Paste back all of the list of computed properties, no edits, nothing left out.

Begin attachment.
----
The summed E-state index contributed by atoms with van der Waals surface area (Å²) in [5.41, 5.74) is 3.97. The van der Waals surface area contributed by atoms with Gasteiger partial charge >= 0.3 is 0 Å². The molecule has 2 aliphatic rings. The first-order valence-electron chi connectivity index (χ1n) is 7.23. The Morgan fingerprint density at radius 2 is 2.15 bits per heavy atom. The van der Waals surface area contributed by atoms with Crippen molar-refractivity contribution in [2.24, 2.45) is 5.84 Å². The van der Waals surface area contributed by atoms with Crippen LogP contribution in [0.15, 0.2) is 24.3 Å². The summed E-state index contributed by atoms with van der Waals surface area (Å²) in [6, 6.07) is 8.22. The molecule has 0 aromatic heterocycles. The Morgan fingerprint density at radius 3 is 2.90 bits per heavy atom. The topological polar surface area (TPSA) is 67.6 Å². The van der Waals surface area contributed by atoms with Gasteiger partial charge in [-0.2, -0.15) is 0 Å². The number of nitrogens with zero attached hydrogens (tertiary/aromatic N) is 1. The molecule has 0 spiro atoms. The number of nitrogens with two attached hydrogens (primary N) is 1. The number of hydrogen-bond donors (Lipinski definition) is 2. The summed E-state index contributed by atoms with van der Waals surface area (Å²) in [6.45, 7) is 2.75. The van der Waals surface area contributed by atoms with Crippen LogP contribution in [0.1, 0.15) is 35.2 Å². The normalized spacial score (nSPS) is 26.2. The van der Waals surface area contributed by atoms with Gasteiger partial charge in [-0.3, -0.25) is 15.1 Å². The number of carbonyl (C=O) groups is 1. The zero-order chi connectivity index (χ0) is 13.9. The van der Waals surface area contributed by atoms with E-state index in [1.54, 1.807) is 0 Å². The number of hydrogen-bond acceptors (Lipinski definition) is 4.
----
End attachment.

The summed E-state index contributed by atoms with van der Waals surface area (Å²) in [5.41, 5.74) is 3.97. The van der Waals surface area contributed by atoms with Gasteiger partial charge >= 0.3 is 0 Å². The molecule has 2 aliphatic rings. The first-order valence-electron chi connectivity index (χ1n) is 7.23. The Morgan fingerprint density at radius 2 is 2.15 bits per heavy atom. The van der Waals surface area contributed by atoms with Crippen molar-refractivity contribution in [2.24, 2.45) is 5.84 Å². The van der Waals surface area contributed by atoms with Crippen LogP contribution in [0.15, 0.2) is 24.3 Å². The summed E-state index contributed by atoms with van der Waals surface area (Å²) in [6, 6.07) is 8.22. The molecule has 0 aromatic heterocycles. The Morgan fingerprint density at radius 3 is 2.90 bits per heavy atom. The topological polar surface area (TPSA) is 67.6 Å². The van der Waals surface area contributed by atoms with Gasteiger partial charge in [-0.2, -0.15) is 0 Å². The number of nitrogens with zero attached hydrogens (tertiary/aromatic N) is 1. The molecule has 0 spiro atoms. The number of nitrogens with two attached hydrogens (primary N) is 1. The number of hydrogen-bond donors (Lipinski definition) is 2. The summed E-state index contributed by atoms with van der Waals surface area (Å²) in [6.45, 7) is 2.75. The van der Waals surface area contributed by atoms with Crippen LogP contribution in [0.1, 0.15) is 35.2 Å². The normalized spacial score (nSPS) is 26.2. The van der Waals surface area contributed by atoms with Gasteiger partial charge in [-0.3, -0.25) is 15.1 Å². The number of carbonyl (C=O) groups is 1. The zero-order chi connectivity index (χ0) is 13.9. The van der Waals surface area contributed by atoms with E-state index in [1.54, 1.807) is 0 Å². The number of hydrogen-bond acceptors (Lipinski definition) is 4.